Come back soon and have a nice day!

San Diego Comic-Con

I haven’t written properly here for awhile, and much as I loathe blogging about blogging, there are some days, every day in fact, that I struggle to think about what to write here.

So many things have happened in the past months that it’s been difficult to make heads or tails of it. And I only know that I am lucky to have had so many great opportunities to do fun things and call it work.

But to try to blog about it presents difficulties, or something.

So I looked into the archives and dug out the first entry I blogged as Mr Miyagi. And I find that all I did was cut and paste something T. E. Lawrence (he of Arabia) said:

“You wonder what I am doing? Well, so do I, in truth. Days seem to dawn, suns to shine, evenings to follow, and then I sleep. What I have done, what I am doing, what I am going to do, puzzle and bewilder me. Have you ever been a leaf and fallen from your tree in autumn and been really puzzled about it? That’s the feeling.”

So, I got all pensive and introspective and all that, then I said ah fuck it because I’m here in San Diego and trying to soak it all in.

I last visited the States in 1981 or thereabouts, and I remember being bewildered as a 12 year old would, eating fast food (MacDonald’s) for the first time, realising the difference between carrot cakes here and those that are fried in Singapore, and going ape over the Hotel Bonaventure L.A., where we stayed, because it was the building they used as the Earth Defense Directorate HQ in Buck Rogers in the 25th Century.

There was also Disneyland, and then going to San Francisco, Vancouver and Toronto with my parents, my sister and brother. I remember the Canadian side of Niagara Falls, and falling on ice for the first time, and very nearly cracking my head open. It was probably the first time I felt as if I had travelled (not the falling and cracking head bit), and I remember having difficulty understanding the way people spoke, and how I was often gobsmacked for a response, even if I thought I spoke English then.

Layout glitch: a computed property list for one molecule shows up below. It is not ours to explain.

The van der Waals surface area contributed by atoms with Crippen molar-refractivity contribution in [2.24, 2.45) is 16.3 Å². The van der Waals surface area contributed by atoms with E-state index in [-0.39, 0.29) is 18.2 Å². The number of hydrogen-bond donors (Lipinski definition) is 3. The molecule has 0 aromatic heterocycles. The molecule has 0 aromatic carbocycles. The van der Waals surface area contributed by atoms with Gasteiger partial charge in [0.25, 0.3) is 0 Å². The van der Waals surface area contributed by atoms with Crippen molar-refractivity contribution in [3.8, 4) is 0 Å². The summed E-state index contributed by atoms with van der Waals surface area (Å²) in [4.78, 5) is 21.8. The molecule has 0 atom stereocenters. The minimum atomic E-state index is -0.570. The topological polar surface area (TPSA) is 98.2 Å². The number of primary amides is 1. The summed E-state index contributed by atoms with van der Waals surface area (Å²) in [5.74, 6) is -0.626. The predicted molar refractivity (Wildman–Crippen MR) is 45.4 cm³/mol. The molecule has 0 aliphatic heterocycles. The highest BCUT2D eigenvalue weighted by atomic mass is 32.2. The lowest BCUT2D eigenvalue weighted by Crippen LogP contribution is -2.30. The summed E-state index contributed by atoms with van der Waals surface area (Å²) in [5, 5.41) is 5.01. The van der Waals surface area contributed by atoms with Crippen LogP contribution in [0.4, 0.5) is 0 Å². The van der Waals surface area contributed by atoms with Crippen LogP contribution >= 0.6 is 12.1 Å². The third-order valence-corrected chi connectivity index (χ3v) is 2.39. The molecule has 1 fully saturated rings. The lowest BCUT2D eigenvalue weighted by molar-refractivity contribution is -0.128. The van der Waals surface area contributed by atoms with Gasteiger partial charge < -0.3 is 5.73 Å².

Living in Australia for 8 years did allow me to experience the same disconnect a little – trying to comprehend Australian English is a challenge even some Australians find troublesome. Ask any Aussie who Emma Chissett is, and you’ll know why.

I don’t know whether it’s because we’ve been so Americanised – bloddy television, bloddy movies – that this time round, coming to the States presented no such problem. Everything was smooth, conversation-wise, and no one had to excuse themselves and ask the other to repeat what they’d just said.

Maybe it’s because I spoke ‘Good English’, then. Yay. I speak good english, and so I’m sure to make it good here, and everywhere else.

Then I found something else striking. You go to any shop and buy something, or ask something, and the person serving you serves you, thanks you, then tells you to “have a nice day”. And they sound like they mean it.

That’s the one Americanism that’ll stick for this trip, I think.

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24 thoughts on “Come back soon and have a nice day!”

  1. Only when you’re out of the country do you realise how incredibly dismal and depressing Singapore’s service industry is. Never fails to hit me.

  2. Only when you’re out of the country do you realise how incredibly dismal and depressing Singapore’s service industry is. Never fails to hit me.

  3. Do Americans say “bloody” something? Haven’t heard so far. heh. like i wrote in the other blog, if you guys are ever in LA and want some travel suggestions (or in dire need of chinese food), email me and we can hook up. 😉

  4. Do Americans say “bloody” something? Haven’t heard so far. heh. like i wrote in the other blog, if you guys are ever in LA and want some travel suggestions (or in dire need of chinese food), email me and we can hook up. 😉

  5. 6 years away for me… 2 in the States and 4 in Australia and I know what you mean about the service… Well Ben…thank you for writing, “have a nice day” and Write soon…

  6. 6 years away for me… 2 in the States and 4 in Australia and I know what you mean about the service… Well Ben…thank you for writing, “have a nice day” and Write soon…

  7. Thanks for the add on Flickr.